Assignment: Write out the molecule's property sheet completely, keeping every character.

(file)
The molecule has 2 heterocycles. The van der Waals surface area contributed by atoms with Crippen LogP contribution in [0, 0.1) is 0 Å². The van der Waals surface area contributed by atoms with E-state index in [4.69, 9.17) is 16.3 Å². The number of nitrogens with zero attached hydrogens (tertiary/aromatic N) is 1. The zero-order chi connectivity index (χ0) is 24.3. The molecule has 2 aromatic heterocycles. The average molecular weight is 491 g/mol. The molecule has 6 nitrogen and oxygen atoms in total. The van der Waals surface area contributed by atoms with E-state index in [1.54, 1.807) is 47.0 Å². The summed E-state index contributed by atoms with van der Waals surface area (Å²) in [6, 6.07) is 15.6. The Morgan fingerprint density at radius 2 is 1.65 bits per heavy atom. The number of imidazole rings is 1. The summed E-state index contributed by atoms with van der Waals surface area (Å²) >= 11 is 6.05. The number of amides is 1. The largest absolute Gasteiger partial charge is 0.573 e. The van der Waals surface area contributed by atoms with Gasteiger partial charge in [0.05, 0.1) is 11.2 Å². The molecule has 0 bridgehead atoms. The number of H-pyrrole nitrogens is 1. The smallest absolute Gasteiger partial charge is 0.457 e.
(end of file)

The molecule has 2 heterocycles. The van der Waals surface area contributed by atoms with Crippen LogP contribution in [0, 0.1) is 0 Å². The van der Waals surface area contributed by atoms with E-state index in [4.69, 9.17) is 16.3 Å². The number of nitrogens with zero attached hydrogens (tertiary/aromatic N) is 1. The zero-order chi connectivity index (χ0) is 24.3. The molecule has 2 aromatic heterocycles. The average molecular weight is 491 g/mol. The molecule has 6 nitrogen and oxygen atoms in total. The van der Waals surface area contributed by atoms with E-state index in [1.54, 1.807) is 47.0 Å². The summed E-state index contributed by atoms with van der Waals surface area (Å²) in [6, 6.07) is 15.6. The Morgan fingerprint density at radius 2 is 1.65 bits per heavy atom. The number of imidazole rings is 1. The summed E-state index contributed by atoms with van der Waals surface area (Å²) >= 11 is 6.05. The number of amides is 1. The largest absolute Gasteiger partial charge is 0.573 e. The van der Waals surface area contributed by atoms with Gasteiger partial charge in [0.05, 0.1) is 11.2 Å². The molecule has 0 bridgehead atoms. The number of H-pyrrole nitrogens is 1. The smallest absolute Gasteiger partial charge is 0.457 e.